The classic UsefulNotes/NewJersey Italian-American pop band with countertenor Frankie Valli in the lead. His soaring falsetto helped provide the group's trademark sound, though latter hits do not feature the falsetto. Odds are you've heard one of their songs on an oldies station, as they play in constant rotation. Some of their biggest hits (most of which were written by the songwriting collaboration of Bob Gaudio and Bob Crewe) include "Walk Like a Man", "Sherry", and "Big Girls Don't Cry". They were inducted into the Rock and Roll Hall of Fame in 1990.

There is a [[Film/TheFourSeasons movie of the same name]] that has nothing to do with this group. The movie that ''does'' profile this group is ''JerseyBoys''.

!!!Tropes include:
* ConceptAlbum: 1968's ''Genuine Imitation Life Gazette''. Inspired by Music/TheBeatles' ''Music/SgtPeppersLonelyHeartsClubBand'' and co-written by folk artist JakeHolmes, it was essentially their equivalent to Music/TheBeachBoys' ''Music/{{Smile}}'', except it was finished and released (then mostly ignored).
* TheCoverChangesTheGender: Covered the Shirelles' "Will You Love Me Tomorrow", though the original was not gender-specific as it was.
* {{Crossover}}: A duet between the Four Seasons and Music/TheBeachBoys would have been a surefire hit, right? Sadly, "East Meets West" was released in the early '80s, at a time when both groups were considerably less relevant.
* TheFifties: Actually, the early and mid-60s outside of "Apple of My Eye" (1956), but the group's signature sound was a style more associated with the early '60s than anything. In fact, some don't even realize that the later '70s hits are The Four Seasons.
* JukeboxMusical: ''Theatre/JerseyBoys'' is their story.
* OneWomanSong: "Sherry", "Marlena", "Dawn", "Ronnie", and that's just the hit songs that have single word titles.
* SameFaceDifferentName: They released records under a variety of names: The Four Seasons, Frankie Valli and the Four Seasons, The 4 Seasons Featuring the "sound" of Frankie Valli (yes, that was the actual artist credit), and the Valli Boys. They also did a few novelty songs as The Wonder Who? And then there's the issue of Frankie Valli's solo recordings, which were Four Seasons records in everything but name (they used the same studio personnel, and apart from not featuring Frankie's falsetto, were not radically different in style from the songs released under the Four Seasons banner).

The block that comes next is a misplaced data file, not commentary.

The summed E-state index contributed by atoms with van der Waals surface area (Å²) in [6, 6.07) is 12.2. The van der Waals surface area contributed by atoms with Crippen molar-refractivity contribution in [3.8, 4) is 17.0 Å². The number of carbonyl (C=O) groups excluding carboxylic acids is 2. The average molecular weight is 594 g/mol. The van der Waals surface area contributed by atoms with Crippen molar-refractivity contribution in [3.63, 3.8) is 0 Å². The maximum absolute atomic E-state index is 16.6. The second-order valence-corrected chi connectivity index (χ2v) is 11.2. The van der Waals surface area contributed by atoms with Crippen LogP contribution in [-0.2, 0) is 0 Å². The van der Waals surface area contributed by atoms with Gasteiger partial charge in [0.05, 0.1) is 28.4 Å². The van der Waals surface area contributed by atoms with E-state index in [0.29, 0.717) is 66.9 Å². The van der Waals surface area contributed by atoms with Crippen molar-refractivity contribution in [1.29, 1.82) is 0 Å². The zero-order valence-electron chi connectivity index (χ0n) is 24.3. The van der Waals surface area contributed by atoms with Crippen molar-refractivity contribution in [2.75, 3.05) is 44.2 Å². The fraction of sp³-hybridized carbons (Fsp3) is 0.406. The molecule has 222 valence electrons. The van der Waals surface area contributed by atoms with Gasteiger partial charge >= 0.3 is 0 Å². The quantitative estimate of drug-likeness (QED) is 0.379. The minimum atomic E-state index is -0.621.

* SpotlightStealingSquad: Went from being simply The Four Seasons to being Frankie Valli and the Four Seasons. However, it's justified given that as time went on and original members departed the group, the group increasingly became Frankie Valli, writer/vocalist Bob Gaudio, and a crew of studio musicians. And Valli was always the group's drawing card anyway.
** Originally they were The Four Lovers whose lone hit was "Apple of My Eye" in 1956. It'd be six more years before Frankie Valli would gain another hit. And oddly enough, before The Four Lovers, he did traditional pop, such as "My Mother's Eyes" in 1953.
* VisitByDivorcedDad: "Saturday's Father".
* VocalTagTeam: When Gaudio reformed the group in the mid-70s, Gerry Polci and Don Ciccone were brought in to share lead vocals with Valli. Many of their bigger hits from this period gave Frankie a more limited role. "December, 1963 (Oh, What a Night)" featured Polci singing the verses and the chorus (Valli sang only the song's bridge), while "Silver Star" was almost a Polci solo performance (Valli provided some harmony vocals toward the end of the song, but that was it). Don Ciccone didn't sing lead on any singles, but he did sing several album tracks, including "Mystic Mr. Sam" and "Rhapsody".
** Their cover of "[[Music/TheBeatles We Can Work It Out]]" features Polci, Ciccone, and Valli alternating lead vocals.
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